“Those who passed by hurled insults at him, shaking their heads and saying, ‘So! You who are going to destroy the temple and build it in three days, come down from the cross and save yourself!’ In the same way the chief priests and the teachers of the law mocked him among themselves. ‘He saved others,’ they said, ‘but he can’t save himself! Let this Christ, this King of Israel, come down now from the cross, that we may see and believe.’ Those crucified with him also heaped insults on him” (Mk. 15:29-32 NIV).

As they did to Jesus, so do they to those who follow him (Jn. 15:18-21). After the mocking, comes the waiting of the mockers to see if their brazen defiance of those who publicly state their trust in God will go unchallenged or not. Will God, in whom these mockers do not believe, come to the rescue? They wait momentarily to see if something happens, because they believe only what they can see.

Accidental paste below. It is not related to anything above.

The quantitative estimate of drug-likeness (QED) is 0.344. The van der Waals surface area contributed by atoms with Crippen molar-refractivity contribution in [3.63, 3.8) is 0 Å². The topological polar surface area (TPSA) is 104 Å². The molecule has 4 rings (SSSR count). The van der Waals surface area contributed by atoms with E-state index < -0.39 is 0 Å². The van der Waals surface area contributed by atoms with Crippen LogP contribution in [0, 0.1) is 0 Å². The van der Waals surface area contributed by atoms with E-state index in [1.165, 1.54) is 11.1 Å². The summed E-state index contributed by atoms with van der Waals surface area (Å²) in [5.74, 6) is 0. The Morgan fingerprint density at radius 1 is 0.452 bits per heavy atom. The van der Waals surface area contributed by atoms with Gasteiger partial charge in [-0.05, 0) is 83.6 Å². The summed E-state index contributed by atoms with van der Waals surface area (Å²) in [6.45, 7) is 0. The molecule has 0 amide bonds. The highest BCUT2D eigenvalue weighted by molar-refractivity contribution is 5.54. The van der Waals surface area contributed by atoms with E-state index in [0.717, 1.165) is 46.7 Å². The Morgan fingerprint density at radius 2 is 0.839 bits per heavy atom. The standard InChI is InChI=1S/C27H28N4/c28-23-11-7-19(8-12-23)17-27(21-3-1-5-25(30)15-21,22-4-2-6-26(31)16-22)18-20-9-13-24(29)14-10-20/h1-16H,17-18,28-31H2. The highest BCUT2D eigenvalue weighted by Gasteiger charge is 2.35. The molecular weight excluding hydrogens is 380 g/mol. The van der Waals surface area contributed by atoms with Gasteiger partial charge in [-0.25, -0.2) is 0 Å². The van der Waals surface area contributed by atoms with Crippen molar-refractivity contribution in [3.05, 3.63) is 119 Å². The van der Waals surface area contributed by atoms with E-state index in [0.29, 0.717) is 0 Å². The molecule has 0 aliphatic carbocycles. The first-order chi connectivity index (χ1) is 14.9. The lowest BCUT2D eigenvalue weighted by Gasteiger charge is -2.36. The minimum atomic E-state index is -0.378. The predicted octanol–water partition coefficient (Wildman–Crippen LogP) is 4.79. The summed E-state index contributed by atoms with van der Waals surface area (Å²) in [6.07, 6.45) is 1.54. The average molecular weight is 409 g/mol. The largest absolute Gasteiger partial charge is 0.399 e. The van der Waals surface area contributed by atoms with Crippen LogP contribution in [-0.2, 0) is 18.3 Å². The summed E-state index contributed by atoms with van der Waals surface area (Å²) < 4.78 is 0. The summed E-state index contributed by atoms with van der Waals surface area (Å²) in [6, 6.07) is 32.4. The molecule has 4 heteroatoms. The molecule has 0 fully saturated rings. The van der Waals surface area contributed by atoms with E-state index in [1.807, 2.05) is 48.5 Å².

“The rest said, ‘Now leave him alone. Let’s see if Elijah comes to save him'” (Mt. 27:49 NIV).

Why should they mention Elijah in such a situation? For two reasons: One, as a prophet and servant of God, he is God’s representative. And two, Elijah himself escaped out of the evil of this world without having to die, being taken up to heaven in a chariot of fire while still alive (2 Kgs. 2:11). So Elijah is a fitting symbol of God’s rescuing of those who suffer out that suffering. And it is such dramatic and visible deliverances that the unbelieving world looks for.